Talk Tennis Guru
#34
The OP distinguished achievements from greatness but presumably achievements function as an indicator for greatness even if the latter concept is more encompassing.

If we are more interested in greatness then the argument for choosing a smaller slice of time than a lifetime career would give us a more accurate indicator.

I would suggest something along the lines of five or perhaps seven consecutive years beginning with the year in which they won their first 1000 event.

In the context of measuring greatness, moreover, I would question the inclusion of 500 series of events because the only mandatory events now are really the 1000 series events.

I would make 720 points the minimum, which also excludes SEFSNSL.

Peak period of performance brings us closer to the issue of domination, which is as much related to greatness than longevity, but not more, in my opinion.

Also, it's a bit funny to suggest that achievements aren't the best way to measure greatness. Was the greatest player a loser?

That being said, looking at players peak period doesn't request half the work Timnz put in his great ranking, although it will be hard to find an agreement on which years are peak and which aren't.

I bet Borg and Federer look very good in such list.
 
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DMP

Professional
#36
If we are more interested in greatness then the argument for choosing a smaller slice of time than a lifetime career would give us a more accurate indicator.

I would suggest something along the lines of five or perhaps seven consecutive years beginning with the year in which they won their first 1000 event.
Huh??? If we are interested in greatness why on earth restrict the period of time? All you want to look at is 'greatness' over 5 years, or 7 years.

What about greatness over a whole career? I can assure you that is important to a lot of people.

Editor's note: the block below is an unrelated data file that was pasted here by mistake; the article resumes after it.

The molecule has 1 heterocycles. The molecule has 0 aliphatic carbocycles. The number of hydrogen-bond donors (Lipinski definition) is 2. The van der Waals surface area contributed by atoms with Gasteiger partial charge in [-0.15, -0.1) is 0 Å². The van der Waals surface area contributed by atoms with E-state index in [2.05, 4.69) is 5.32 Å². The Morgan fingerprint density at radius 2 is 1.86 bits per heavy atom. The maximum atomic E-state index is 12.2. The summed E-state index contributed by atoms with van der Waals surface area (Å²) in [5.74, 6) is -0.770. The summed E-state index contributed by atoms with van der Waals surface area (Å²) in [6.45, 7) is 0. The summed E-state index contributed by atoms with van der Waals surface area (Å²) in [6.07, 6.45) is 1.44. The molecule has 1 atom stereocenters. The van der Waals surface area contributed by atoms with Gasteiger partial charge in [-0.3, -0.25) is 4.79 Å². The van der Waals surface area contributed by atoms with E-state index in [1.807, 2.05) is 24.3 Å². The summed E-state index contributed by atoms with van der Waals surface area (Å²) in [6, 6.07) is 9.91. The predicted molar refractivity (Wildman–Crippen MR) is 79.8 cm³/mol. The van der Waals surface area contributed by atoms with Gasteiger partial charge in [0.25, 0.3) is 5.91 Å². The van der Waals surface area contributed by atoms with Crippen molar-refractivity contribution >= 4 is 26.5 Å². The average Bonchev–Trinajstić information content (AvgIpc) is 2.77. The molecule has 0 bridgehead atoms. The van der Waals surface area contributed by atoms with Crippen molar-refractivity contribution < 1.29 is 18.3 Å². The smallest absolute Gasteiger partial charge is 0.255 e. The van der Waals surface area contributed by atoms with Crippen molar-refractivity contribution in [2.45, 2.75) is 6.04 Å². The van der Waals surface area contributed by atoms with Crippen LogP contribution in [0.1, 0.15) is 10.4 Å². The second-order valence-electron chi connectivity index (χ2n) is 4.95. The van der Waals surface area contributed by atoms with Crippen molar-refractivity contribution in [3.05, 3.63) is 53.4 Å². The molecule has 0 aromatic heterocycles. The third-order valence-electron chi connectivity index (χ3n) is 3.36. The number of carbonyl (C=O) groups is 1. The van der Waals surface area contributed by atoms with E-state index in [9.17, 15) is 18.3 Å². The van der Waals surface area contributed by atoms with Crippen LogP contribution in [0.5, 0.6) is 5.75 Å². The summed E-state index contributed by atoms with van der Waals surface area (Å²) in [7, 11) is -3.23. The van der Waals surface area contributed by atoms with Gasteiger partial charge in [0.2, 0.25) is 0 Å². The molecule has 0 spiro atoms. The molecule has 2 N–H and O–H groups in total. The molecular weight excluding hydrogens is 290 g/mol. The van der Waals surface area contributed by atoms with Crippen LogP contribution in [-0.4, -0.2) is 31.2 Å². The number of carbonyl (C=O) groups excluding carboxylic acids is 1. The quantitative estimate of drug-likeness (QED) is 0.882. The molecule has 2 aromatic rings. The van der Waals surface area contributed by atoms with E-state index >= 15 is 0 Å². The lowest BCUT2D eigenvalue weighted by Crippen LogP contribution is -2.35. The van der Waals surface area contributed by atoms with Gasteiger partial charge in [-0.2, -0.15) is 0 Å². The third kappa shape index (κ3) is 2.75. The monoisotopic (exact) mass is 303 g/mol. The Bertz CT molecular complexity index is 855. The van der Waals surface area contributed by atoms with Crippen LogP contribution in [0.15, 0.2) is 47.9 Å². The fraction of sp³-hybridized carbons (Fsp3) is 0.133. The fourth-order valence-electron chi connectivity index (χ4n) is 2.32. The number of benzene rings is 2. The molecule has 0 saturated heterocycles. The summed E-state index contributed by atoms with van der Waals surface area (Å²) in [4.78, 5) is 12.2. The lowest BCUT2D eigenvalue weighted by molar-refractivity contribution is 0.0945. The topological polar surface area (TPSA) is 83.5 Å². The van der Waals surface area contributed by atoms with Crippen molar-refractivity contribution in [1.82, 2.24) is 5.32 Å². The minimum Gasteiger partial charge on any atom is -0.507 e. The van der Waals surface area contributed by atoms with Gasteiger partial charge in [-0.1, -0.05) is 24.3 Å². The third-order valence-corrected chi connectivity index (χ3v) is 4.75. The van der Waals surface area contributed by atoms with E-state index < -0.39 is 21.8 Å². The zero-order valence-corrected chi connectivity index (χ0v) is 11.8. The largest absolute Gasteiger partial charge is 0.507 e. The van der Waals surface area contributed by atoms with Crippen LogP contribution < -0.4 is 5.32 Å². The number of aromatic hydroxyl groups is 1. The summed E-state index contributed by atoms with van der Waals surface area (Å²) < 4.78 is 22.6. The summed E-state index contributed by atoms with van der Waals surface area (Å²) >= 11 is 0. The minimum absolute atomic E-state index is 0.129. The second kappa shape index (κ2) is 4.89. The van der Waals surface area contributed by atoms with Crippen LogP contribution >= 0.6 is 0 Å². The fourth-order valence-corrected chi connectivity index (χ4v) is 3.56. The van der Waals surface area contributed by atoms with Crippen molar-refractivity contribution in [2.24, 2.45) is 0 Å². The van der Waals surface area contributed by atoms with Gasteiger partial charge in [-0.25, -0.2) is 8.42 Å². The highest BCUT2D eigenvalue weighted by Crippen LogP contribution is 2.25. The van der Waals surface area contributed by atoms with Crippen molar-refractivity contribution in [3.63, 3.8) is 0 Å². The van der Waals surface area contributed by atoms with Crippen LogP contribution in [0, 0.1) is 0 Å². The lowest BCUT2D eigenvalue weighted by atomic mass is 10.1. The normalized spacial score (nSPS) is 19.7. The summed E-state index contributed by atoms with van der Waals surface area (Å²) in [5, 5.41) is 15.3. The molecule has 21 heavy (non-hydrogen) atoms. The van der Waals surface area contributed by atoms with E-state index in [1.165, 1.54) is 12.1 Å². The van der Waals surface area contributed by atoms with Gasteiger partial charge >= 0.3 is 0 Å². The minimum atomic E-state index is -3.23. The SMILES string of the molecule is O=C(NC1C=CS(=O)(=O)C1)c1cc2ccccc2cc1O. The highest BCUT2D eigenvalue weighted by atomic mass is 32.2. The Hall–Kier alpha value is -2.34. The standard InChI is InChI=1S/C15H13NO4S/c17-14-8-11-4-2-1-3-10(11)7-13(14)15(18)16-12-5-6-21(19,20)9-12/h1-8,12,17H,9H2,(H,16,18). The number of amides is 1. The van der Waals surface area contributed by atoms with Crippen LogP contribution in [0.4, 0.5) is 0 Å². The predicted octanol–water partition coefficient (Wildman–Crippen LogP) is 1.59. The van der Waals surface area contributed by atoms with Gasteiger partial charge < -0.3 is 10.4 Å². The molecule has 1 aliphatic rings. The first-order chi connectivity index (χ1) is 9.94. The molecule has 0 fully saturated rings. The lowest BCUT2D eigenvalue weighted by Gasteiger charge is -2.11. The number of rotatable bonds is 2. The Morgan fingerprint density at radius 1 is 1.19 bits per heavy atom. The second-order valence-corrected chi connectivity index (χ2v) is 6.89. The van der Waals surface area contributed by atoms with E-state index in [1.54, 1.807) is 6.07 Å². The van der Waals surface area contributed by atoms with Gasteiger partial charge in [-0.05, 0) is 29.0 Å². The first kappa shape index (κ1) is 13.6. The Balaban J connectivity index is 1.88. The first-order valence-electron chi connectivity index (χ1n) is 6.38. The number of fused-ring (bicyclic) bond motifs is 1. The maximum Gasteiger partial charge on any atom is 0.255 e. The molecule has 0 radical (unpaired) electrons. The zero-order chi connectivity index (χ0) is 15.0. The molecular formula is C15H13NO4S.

Bartelby

Talk Tennis Guru
#38
We already have that statistic or did you just miss it? Lots of interesting statistics can be drawn from the same data set. I'm suggesting a further one that could be interesting. The other statistic does not just disappear if you create another one.

The point about restricting the time span is that it allows you to focus more on the key element of greatness: if someone won twelve slams, inter alia, over five years and then got run over by the Clapham Omnibus and another person won twelve over fifteen years then on the face of it who is the greater player all other things being equal?



Huh??? If we are interested in greatness why on earth restrict the period of time? All you want to look at is 'greatness' over 5 years, or 7 years.

What about greatness over a whole career? I can assure you that is important to a lot of people.
 
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#39
NOTE: After reflection in the last few months, I have decided to change the Open era achievement ranking system that I have been posted for a number of years. The reasons are principally around the Masters 1000 achievements and their equivalents. When I found out that Lendl only competed in 10 of 27 Masters 1000's in 1990-1992 (because they were not compulsory then), and that there were 8-9 other tournaments per year from 1990-1992 that were equivalent in points and prize money to the 'official' Masters 1000 - that made me wonder if our count of these events was fair.

The problem that I have wrestled with mostly is this: